exmachina64

Banned
Dec 15, 2011
12,324
0
0

Haribi

Why isn't there a Star Wars RPG? And wouldn't James Bond make for a pretty good FPS?
Dec 2, 2013
1,021
0
0
Germany
So what happens when you take the head of a 80 year old and transplant it on a 20 year old body?

Which part determines the "real" age of the person? How long would he live, how fast would the body age?

Let's say that person would normally die at 90. So would he live another 10 years or 70 years?
 

exmachina64

Banned
Dec 15, 2011
12,324
0
0
So what happens when you take the head of a 80 year old and transplant it on a 20 year old body?

Which part determines the "real" age of the person? How long would he live, how fast would the body age?

Let's say that person would normally die at 90. So would he live another 10 years or 70 years?
The brain would still suffer deterioration and diseases from old age.
 

adamsappel

Member
Aug 22, 2005
14,199
0
1,315
53
www.tehbias.com
What is supposed to happen if it only-partially works and the patient wakes up and, say, is in constant agony, or has suffered terrible brain damage, etc.?
 

GravyButt

Member
Aug 29, 2013
2,634
0
475
Hmm so how is the oxygen and blood to the brain going to work? It would clearly be a well over 24 hour surgery. Hes also going to need to cut arteries and veins perfectly as well or else blood flow issues like blood clots or severe migraines would occur. Not to mention what about all the neuro transmission. Shits whack.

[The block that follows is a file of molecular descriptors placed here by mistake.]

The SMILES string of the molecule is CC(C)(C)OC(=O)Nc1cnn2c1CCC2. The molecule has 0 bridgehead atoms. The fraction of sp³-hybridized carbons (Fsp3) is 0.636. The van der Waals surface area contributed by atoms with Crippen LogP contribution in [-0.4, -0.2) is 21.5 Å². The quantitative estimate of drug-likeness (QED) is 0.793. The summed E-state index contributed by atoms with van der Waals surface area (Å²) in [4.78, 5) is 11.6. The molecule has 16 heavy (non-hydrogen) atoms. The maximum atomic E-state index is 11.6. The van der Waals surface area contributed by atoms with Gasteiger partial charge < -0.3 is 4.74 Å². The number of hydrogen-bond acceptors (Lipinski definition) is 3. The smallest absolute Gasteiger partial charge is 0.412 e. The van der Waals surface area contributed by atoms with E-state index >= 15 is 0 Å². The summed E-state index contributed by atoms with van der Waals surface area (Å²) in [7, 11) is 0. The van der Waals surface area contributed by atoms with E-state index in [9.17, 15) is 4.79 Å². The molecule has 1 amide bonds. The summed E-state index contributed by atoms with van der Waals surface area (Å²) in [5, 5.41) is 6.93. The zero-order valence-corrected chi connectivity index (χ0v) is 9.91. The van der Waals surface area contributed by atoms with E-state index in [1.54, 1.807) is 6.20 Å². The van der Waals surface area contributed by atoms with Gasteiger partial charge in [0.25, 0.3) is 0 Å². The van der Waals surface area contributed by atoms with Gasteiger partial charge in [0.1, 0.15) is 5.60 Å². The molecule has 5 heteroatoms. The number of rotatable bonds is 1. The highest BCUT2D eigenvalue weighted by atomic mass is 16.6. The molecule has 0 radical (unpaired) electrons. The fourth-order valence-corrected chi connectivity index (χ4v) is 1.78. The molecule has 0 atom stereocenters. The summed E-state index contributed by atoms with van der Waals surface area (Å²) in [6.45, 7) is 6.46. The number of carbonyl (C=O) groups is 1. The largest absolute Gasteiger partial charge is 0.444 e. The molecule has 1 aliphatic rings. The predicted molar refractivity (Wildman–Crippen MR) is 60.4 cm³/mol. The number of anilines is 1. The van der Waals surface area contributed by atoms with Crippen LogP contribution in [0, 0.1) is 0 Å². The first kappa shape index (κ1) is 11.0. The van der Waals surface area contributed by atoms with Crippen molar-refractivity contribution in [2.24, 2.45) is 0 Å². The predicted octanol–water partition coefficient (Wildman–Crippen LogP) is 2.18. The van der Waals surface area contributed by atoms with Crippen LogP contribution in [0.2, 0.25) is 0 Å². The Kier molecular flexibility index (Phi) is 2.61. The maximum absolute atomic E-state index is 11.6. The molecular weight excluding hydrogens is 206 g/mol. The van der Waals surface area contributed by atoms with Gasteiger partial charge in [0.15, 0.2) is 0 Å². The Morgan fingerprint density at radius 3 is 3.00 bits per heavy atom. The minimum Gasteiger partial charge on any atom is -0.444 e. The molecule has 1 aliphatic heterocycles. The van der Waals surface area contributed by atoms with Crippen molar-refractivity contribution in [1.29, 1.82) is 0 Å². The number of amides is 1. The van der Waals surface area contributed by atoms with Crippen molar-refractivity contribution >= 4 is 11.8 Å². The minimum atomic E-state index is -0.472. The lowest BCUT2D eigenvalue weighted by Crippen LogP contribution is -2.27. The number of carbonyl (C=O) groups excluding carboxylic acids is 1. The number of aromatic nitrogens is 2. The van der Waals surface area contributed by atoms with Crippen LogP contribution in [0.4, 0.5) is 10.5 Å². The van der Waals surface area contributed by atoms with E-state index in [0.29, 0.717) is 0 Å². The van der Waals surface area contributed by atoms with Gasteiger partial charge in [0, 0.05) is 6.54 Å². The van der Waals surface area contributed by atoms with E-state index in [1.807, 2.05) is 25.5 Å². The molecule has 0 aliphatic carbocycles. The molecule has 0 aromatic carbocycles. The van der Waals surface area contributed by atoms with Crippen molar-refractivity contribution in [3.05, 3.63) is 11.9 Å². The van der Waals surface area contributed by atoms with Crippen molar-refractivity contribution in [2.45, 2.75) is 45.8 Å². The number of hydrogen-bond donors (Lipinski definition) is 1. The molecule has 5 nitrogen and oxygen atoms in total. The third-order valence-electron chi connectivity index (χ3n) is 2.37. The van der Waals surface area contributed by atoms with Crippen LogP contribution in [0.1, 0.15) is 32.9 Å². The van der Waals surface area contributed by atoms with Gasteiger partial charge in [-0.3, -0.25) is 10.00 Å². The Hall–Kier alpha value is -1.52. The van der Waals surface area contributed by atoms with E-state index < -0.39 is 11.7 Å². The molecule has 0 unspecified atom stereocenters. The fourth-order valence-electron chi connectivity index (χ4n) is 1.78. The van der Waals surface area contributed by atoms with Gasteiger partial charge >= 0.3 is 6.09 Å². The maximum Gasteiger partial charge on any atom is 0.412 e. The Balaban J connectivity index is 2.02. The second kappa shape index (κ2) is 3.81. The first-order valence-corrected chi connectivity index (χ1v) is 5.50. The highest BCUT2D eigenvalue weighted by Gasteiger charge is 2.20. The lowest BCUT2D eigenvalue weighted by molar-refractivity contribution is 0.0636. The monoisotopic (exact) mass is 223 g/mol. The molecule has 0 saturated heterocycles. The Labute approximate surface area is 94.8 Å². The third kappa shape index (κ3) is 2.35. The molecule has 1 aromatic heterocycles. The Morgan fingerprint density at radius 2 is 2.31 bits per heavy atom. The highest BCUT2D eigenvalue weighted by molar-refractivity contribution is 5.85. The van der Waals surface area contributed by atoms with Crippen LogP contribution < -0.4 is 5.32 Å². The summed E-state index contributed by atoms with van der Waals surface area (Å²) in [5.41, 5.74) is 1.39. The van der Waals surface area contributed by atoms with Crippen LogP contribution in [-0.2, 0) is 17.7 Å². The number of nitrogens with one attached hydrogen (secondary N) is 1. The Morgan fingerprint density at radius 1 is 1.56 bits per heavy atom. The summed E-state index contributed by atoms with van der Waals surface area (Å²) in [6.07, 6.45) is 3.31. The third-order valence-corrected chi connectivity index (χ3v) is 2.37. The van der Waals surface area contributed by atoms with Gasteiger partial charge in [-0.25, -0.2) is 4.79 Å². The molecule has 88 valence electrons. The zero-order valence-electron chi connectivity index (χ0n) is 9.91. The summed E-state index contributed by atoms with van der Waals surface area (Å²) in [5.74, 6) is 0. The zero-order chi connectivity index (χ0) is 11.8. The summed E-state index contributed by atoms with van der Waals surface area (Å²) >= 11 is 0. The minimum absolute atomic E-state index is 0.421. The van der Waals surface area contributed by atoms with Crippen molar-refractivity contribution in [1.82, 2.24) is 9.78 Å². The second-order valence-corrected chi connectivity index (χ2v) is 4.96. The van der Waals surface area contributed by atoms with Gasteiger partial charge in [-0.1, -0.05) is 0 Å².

Not sure if theres a scientific research that knows this, but would mans brain know how to operate another mans nerves and parhways? As far as I know the only way to create "new" pathways is time and super high doseages of omega 3 fatty acids, and even that isn't fully known why or if effective in only certain cases. Not to mention its not going to repair the damaged ones done in by the cutting. Someone also mentioned residual hormones. A very valid point, same with enzymes of the body contaminating the brain and vice versa. Also the hypothalamus would be completely out of whack and youd either cook your body or go into hypothermia in minutes because your brain couldnt regulate the organs properly, wont matter what kind of drugs or blankets ect the docs give you.

Didn't check the gaming thread, but is this actually real or some viral stuff for the new MGS?
 

Agent Gibbs

Member
Apr 8, 2013
2,263
0
0
Leeds
How can this be possible? How will they connect the spine?
Thats something i was wondering, they can't currently repair spinal damage, even if its a clean sever, so how would they reattach one in a head transplant? (although really this sounds like a body transplant....)
If he can then surely this has implications for paralysis victims?
 

velociraptor

Junior Member
Aug 1, 2012
9,142
0
510
Thats something i was wondering, they can't currently repair spinal damage, even if its a clean sever, so how would they reattach one in a head transplant? (although really this sounds like a body transplant....)
If he can then surely this has implications for paralysis victims?
How did they perform a dog head transplant in the 50s?

A monkey's head was also once transmitted by an American neurosurgeon. However, I think it was paralysed.

Severing the head = upper and lower body paralysis, no matter what this neurosurgeon claims.
 
Status
Not open for further replies.